Number of colleges with £9K tuition fees doubles

9th September 2016 at 00:00
Costs are projected to rise further as NUS warns student diversity could be affected

The number of further education colleges charging the highest possible tuition fees for undergraduate degrees has doubled in a year, TES can reveal, and more than a dozen institutions plan to raise their fees even higher next year.

Figures obtained from the Office for Fair Access (Offa) show that in 2015-16, a total of nine FE colleges charged the maximum fee for at least some of their courses. However, that number is set to rocket to 19 in this academic year. The cap is expected to be raised to £9,250 in 2017-18, with 13 colleges planning to charge at this level and another 13 intending to charge £9,000.

The data, which includes only those colleges charging more than £6,000 per year for degree provision, also shows that the average fee is set to rise from £6,941 last year to £7,188 this year and £7,486 next year – an increase of almost 8 per cent in two years.

Institutions charging more than £6,000 for courses are required to establish an access agreement with Offa. Figures for 2016-17 reveal that significantly more colleges are charging above that threshold than last year, with the number rising from 49 to 62 – it is set to rise further to 75 next year.

About 250 colleges offer degrees, according to the Association of Colleges (AoC). The first FE institutions to bring in the highest fees were Leeds City College, the Manchester College and Plymouth College of Art, which were given permission to charge at the same level as the most expensive universities by Offa in 2012.

Recouping costs

As colleges attempt to recoup costs after six years of cuts to public funding, student representatives believe that the increase in the number of FE colleges charging the top fees could have a damaging effect on the diversity of learners studying at higher levels.

Shakira Martin, NUS vice-president for FE, said: “Higher education in colleges is not a ‘cheaper option’ but provides a far more accessible option to learners who cannot access university. These courses offer a lifeline for learners who need to study more flexible, localised courses and find university education inaccessible.”

These courses offer a lifeline for learners who need to study more flexible, localised courses and find university education inaccessible

Many FE in HE learners were older with dependents, had learning difficulties or were more likely to be debt-averse as they were retraining for another vocation, she added.

However, Nick Davy, HE policy manager at the AoC, stressed that three-quarters of colleges still charged below £6,000 for all their courses.

Among the reasons for allowing fees to reach the top level were the higher costs of running some courses, such as social work and land-based provision. There were also a number of colleges where local competitor universities had led to pressure on colleges to charge similar fees. And inflation had played a part, he stressed.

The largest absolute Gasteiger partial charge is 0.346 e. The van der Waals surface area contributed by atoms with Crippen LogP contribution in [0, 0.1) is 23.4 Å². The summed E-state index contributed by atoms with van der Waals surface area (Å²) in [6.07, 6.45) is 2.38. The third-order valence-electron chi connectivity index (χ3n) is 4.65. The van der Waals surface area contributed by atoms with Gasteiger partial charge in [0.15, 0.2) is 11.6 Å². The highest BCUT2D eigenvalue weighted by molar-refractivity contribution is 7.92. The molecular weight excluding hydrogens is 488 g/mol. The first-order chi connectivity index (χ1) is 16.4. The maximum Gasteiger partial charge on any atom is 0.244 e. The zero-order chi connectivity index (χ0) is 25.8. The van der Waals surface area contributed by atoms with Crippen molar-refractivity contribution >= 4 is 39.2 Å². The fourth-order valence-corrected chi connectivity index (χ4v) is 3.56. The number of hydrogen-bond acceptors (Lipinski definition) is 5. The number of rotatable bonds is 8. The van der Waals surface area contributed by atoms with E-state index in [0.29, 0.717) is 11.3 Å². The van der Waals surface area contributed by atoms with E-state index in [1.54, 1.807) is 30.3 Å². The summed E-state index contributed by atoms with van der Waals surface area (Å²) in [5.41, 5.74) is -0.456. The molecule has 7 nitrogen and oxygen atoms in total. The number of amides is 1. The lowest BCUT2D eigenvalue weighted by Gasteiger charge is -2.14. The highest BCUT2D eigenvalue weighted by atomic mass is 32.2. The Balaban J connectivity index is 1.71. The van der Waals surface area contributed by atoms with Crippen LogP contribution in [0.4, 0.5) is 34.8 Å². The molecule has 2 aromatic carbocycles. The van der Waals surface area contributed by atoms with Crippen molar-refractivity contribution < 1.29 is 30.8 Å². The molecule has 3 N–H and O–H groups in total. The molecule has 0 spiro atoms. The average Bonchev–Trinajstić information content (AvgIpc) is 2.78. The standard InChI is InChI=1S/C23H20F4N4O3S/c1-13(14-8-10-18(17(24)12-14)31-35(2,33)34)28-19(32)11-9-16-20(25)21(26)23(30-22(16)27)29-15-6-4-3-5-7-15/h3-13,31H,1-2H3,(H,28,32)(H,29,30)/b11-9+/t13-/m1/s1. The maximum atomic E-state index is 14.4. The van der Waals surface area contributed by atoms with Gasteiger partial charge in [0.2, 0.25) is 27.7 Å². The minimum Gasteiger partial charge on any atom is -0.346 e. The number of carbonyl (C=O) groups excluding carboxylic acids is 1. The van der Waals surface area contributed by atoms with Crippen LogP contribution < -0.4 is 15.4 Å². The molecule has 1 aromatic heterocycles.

“Some of the big colleges are in areas where there is much more competition with universities, and what colleges have to be aware of is that sometimes, in a market situation, if you are charging a low price, that can signal for some applicants that what you are offering is low quality,” he said.

Colleges also wanted to ensure they offered the full university experience, which could increase the price, he added.

However, Mr Davy explained that many colleges saw offering opportunities to learners from disadvantaged communities as the core purpose of their provision, and they were therefore determined to keep fees low. “A lot of that provision is in areas with traditionally low HE participation rates,” he said.

Sector experts agreed that the changes were down to competitive pressures and changes in the HE landscape. Nick Hillman, director of the Higher Education Policy Institute (Hepi), said he was not surprised by the shift.

Competitive pressure

“First, because the last few years have shown that entering higher education is not a particularly price-sensitive business – at least for many students,” Mr Hillman said. “Second, the new and extra focus that traditional universities are now putting on the quality of teaching and learning, under pressure from government, has changed the environment.

“It has become harder for FE colleges to argue that their students will get more intensive support than what is on offer elsewhere. So they have to run to a standstill. There is the competitive pressure from alternative providers, too, which may be a third factor.”

Jonathan Simons, head of the education unit at thinktank Policy Exchange, said it made sense that a college could charge the same as a university. “There is a cheaper alternative, because they also offer other courses as level 4 and 5 vocational courses.

“So I’m less bothered by more charging £9,000 – especially if they offer loans for tuition and maintenance – and more bothered by the disappearance of level 4 and 5 courses.

“The loss of such courses is bad for students, bad for the Exchequer, and arguably bad for employers, which could otherwise have found a number of employees who have achieved a more work-focused qualification in less time than it takes to do a degree.”



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